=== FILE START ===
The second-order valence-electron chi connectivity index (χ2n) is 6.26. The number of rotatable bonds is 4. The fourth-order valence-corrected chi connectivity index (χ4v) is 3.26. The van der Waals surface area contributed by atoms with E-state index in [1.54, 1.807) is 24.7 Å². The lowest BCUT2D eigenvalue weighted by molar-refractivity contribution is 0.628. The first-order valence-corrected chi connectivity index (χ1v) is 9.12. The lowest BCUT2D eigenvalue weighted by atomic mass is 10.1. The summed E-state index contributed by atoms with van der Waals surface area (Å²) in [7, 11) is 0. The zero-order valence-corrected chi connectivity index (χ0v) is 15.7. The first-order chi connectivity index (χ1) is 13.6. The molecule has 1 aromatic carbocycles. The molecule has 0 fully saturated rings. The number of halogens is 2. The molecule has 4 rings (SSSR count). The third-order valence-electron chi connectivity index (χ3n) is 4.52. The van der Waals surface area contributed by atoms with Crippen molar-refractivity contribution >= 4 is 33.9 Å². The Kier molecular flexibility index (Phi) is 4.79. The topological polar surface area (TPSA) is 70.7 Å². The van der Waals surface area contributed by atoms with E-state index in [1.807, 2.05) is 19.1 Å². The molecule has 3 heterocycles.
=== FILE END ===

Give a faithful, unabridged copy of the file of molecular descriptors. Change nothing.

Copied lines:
The second-order valence-electron chi connectivity index (χ2n) is 6.26. The number of rotatable bonds is 4. The fourth-order valence-corrected chi connectivity index (χ4v) is 3.26. The van der Waals surface area contributed by atoms with E-state index in [1.54, 1.807) is 24.7 Å². The lowest BCUT2D eigenvalue weighted by molar-refractivity contribution is 0.628. The first-order valence-corrected chi connectivity index (χ1v) is 9.12. The lowest BCUT2D eigenvalue weighted by atomic mass is 10.1. The summed E-state index contributed by atoms with van der Waals surface area (Å²) in [7, 11) is 0. The zero-order valence-corrected chi connectivity index (χ0v) is 15.7. The first-order chi connectivity index (χ1) is 13.6. The molecule has 1 aromatic carbocycles. The molecule has 0 fully saturated rings. The number of halogens is 2. The molecule has 4 rings (SSSR count). The third-order valence-electron chi connectivity index (χ3n) is 4.52. The van der Waals surface area contributed by atoms with Crippen molar-refractivity contribution >= 4 is 33.9 Å². The Kier molecular flexibility index (Phi) is 4.79. The topological polar surface area (TPSA) is 70.7 Å². The van der Waals surface area contributed by atoms with E-state index in [1.807, 2.05) is 19.1 Å². The molecule has 3 heterocycles.